Obama 'Transparency' Is Called Into Question

Administration Not Opening Bailout, Health Care Data

July 21, 2009|By Tom Hamburger and Peter Wallsten | Tom Hamburger and Peter Wallsten,Tribune Newspapers

WASHINGTON - - As the watchdog of the government's huge bailout of the financial sector, Neil Barofsky had a simple question: What had the nation's banks done with all their bailout money?

Can't be answered, said the Treasury Department, because of the way banks move money internally. The department declined to put the question to the banks.

And so Barofsky started asking financial institutions himself, getting answers from more than 300 that had received federal bailout money and learning to what extent they had used the money to increase their lending, buy competitors or build their cash reserves.

The banking survey, and the refusal of Treasury officials to conduct it themselves, were revealed as Barofsky issued a stinging report Monday that complained of a lack of transparency in the Obama administration's management of the giant financial services bailout program.

The report came as critics of the administration say that the White House has fallen short of its promises to run a more open government than had other administrations. Among other areas, the critics cite the president's conduct of the health care debate, which has including closed-door White House meetings with powerful interest groups.

"You can't ask the basic questions or have a debate about the fundamental policy questions without information," Barofsky said in an interview.

"We fundamentally disagree with the Treasury Department on the importance of transparency," he said.

Increased transparency was a campaign pledge Obama made at every turn during the election campaign. As president, he said, he would invite television cameras into the negotiating sessions over health care. C-SPAN would record every word, Obama said, while he and members of Congress, as well as representatives of the health care industry, hashed out a plan to overhaul the nation's health care system.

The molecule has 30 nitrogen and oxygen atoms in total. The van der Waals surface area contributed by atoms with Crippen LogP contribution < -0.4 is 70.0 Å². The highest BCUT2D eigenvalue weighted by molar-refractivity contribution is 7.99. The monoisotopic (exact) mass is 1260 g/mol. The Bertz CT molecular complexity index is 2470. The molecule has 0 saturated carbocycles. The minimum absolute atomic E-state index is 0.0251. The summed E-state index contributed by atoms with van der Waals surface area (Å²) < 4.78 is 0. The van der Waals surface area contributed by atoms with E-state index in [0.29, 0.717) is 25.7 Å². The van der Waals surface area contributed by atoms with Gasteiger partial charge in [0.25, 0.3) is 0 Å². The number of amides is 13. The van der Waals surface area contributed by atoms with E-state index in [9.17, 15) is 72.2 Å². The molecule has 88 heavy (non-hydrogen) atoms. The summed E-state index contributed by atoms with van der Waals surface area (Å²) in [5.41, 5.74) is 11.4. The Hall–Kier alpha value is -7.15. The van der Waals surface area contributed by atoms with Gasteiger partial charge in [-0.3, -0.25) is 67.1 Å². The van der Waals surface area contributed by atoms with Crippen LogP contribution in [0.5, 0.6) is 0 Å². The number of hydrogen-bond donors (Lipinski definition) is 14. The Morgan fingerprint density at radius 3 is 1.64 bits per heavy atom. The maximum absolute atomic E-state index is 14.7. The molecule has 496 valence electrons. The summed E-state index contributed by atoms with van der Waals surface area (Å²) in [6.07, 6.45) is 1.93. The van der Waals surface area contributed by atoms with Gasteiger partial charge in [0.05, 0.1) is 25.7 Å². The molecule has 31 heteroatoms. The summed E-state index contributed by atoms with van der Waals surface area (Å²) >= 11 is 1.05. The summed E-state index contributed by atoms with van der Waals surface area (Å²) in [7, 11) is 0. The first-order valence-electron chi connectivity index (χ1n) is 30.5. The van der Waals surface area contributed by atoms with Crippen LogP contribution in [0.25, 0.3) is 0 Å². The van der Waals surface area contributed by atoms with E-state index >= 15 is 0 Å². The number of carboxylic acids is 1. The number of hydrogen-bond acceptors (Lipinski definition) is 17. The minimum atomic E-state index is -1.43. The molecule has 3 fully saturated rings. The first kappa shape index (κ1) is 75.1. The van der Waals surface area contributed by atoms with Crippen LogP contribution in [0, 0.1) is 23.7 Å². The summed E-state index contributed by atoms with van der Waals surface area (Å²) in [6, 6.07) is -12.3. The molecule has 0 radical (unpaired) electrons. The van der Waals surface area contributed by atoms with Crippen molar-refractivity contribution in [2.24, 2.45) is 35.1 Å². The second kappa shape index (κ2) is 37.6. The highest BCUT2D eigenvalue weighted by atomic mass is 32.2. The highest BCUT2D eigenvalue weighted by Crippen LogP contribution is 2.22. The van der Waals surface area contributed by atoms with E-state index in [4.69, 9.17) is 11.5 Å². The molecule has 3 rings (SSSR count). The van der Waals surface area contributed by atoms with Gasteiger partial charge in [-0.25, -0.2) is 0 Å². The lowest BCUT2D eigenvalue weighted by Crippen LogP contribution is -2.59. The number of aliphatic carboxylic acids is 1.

The discussions have not played out that way. Obama has met repeatedly in the White House with congressional leaders to discuss health care strategy. No cameras, or reporters, have been allowed to cover the talks. The White House has announced deals, negotiated behind closed doors, with hospital and drug industry executives as part of its push to revamp health care.

A C-SPAN spokesman said Monday the network had covered an Obama administration health care forum on March 5 that was open to the entire press corps, and another one Monday - and that was it.

Linda Douglass, a spokeswoman for the White House, said the Obama administration is disclosing far more than its predecessors.

"The public has had much more of a window on the process of discussing these things with various interest groups than they've ever had before," Douglass said. "It could be that some meetings have certainly been in a private setting, but I don't know if the president had promised that every single conversation he has everywhere would be webcast."

Advocates for open government have been distressed by Obama's announcement in May that he would block release of photos showing U.S. troops mistreating prisoners in Iraq. They also criticized his efforts to conceal the names of visitors to the White House.

Barofsky, whose title is special inspector general for the Troubled Asset Relief Program, or TARP, said disclosing information to the public was important to the success of the bailout program.

In an interview and in his official report, Barofsky expressed particular concern about the public-private partnership to purchase toxic assets from banks.

All told, Barofsky estimated that the government's exposure under the financial services rescue program, also known as the TARP program, was nearly $24 trillion, a figure that Treasury officials said was exaggerated.

The total takes into account dozens of financial recovery programs set up by the Bush and Obama administrations, as well as by the Federal Reserve. The $24 trillion represents the worst case of the government's gross financial explosure.

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